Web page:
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Teaching about religion in public schools.

Although the principle of separation of church and state is a fundamental element of American democracy, found in the U.S. Constitution and nearly all of the state charters, it has taken a long time to be implemented and the task is still not complete. Just as the lofty ideals of the Declaration of Independence took generations to come even close to full application, so, too, has realizing the goal of church-state separation taken a long time. Yet there has been steady progress, a continuing ratcheting forward, and this country has enjoyed a greater degree of church-state separation than any other.

Over the years, a sort of pan-Protestant hegemony has evolved into a complex pluralism, much to the dismay of the wannabe theocrats of Pat Robertson's so-called Christian Coalition. So far we have been pretty successful in holding off prayer amendments to the Constitution, sectarian raids on the public treasury for parochial schools, and attempts to reenslave women to compulsory pregnancy, though the battles are far from over and demand our constant vigilance.

In this column, I would like to deal with a problem that is not well understood: the modest but growing campaign to get public schools to teach about religion.

Yes, the average American is woefully uninformed about religion. And yes, the Supreme Court has held, in dicta, that public schools may and probably should teach "about" religion if it is done in an academic, neutral, balanced way. While there is no public clamor for courses or classes about religion, criticism (generally of the self-serving kind) of the relative absence of such teaching has led California and some other states to move to require such teaching. Here is where trouble begins to erupt, for the following reasons.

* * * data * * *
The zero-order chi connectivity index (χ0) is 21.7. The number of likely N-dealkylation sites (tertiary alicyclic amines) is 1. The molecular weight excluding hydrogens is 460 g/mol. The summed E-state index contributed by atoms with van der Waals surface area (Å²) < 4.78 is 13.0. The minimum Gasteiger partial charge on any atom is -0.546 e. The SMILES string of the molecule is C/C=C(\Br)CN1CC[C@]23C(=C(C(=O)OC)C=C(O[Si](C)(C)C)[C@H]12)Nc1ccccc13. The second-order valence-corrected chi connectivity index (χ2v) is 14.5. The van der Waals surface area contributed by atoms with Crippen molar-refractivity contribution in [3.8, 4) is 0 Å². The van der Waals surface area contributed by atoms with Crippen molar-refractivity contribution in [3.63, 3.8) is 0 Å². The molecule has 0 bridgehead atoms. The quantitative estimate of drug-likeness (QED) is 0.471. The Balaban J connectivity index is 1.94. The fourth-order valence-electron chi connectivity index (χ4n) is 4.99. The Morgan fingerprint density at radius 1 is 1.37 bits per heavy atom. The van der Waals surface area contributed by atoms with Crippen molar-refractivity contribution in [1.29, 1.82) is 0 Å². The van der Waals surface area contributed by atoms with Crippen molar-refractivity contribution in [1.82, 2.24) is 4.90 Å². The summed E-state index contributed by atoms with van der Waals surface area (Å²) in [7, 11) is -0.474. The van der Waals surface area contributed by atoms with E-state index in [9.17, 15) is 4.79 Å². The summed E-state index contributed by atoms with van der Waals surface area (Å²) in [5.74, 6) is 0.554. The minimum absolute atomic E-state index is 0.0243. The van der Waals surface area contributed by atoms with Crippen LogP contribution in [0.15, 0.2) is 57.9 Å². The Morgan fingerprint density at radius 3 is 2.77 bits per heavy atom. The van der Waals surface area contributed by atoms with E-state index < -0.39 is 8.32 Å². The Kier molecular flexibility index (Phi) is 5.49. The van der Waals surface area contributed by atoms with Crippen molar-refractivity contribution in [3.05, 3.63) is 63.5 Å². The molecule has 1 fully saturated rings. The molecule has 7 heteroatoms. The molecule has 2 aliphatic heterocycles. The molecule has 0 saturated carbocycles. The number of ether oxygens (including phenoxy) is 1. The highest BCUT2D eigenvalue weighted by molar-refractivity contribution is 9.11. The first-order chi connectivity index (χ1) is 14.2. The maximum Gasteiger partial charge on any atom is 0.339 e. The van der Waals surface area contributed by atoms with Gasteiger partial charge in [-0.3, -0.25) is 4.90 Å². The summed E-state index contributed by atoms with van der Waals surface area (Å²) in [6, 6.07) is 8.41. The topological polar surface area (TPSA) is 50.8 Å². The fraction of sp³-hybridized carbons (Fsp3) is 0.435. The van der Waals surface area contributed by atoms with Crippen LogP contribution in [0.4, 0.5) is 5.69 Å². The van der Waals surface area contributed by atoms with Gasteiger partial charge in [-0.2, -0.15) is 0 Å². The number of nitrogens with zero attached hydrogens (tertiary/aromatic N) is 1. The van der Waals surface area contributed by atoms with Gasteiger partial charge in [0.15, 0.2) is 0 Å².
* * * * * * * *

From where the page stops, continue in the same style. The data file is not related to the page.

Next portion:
Very few teachers are adequately or properly trained to teach appropriately about religion. There are no standards for teacher certification. I have yet to see a textbook on the market that is adequately balanced, objective, and neutral. There is an enormous potential for abuse, as not a few school districts have actually permitted in their schools instruction that is plainly sectarian indoctrination, as in a Sunday school class in a local church. There is no agreement among educators as to what ought to be taught. Do we have Pollyanna classes that describe a few religious holidays, list a few religious "heroes," and say a few pleasant things about the Pilgrims, the Quaker abolitionists, Martin Luther King, Mother Teresa, Thomas Paine, Annie Besant, Avicenna, and Gandhi? Or do we also teach about the Inquisition, religious wars, persecutions and pogroms, heresy trials, terrorism, and the fact that, for every Christian abolitionist, there were many more who used the Bible to justify slavery? Do we pesent static pictures of a few of the "mainstream" religions, or do we also acquaint students with religious dissent, freethought, humanism, and religious liberalism?

Enter concerned Californian John B. Massen. Almost single-handedly, he has set up the organization Objectivity, Accuracy, and Balance in Teaching About Religion (OABITAR, P.O. Box 567, Burlingame, CA 94101-0567) and persuaded Dr. Gerald Larue, emeritus professor of biblical history and archaeology at the University of Southern California, to write a book, Freethought Across the Centuries: Toward a New Age of Enlightenment (Humanist Press, 1996).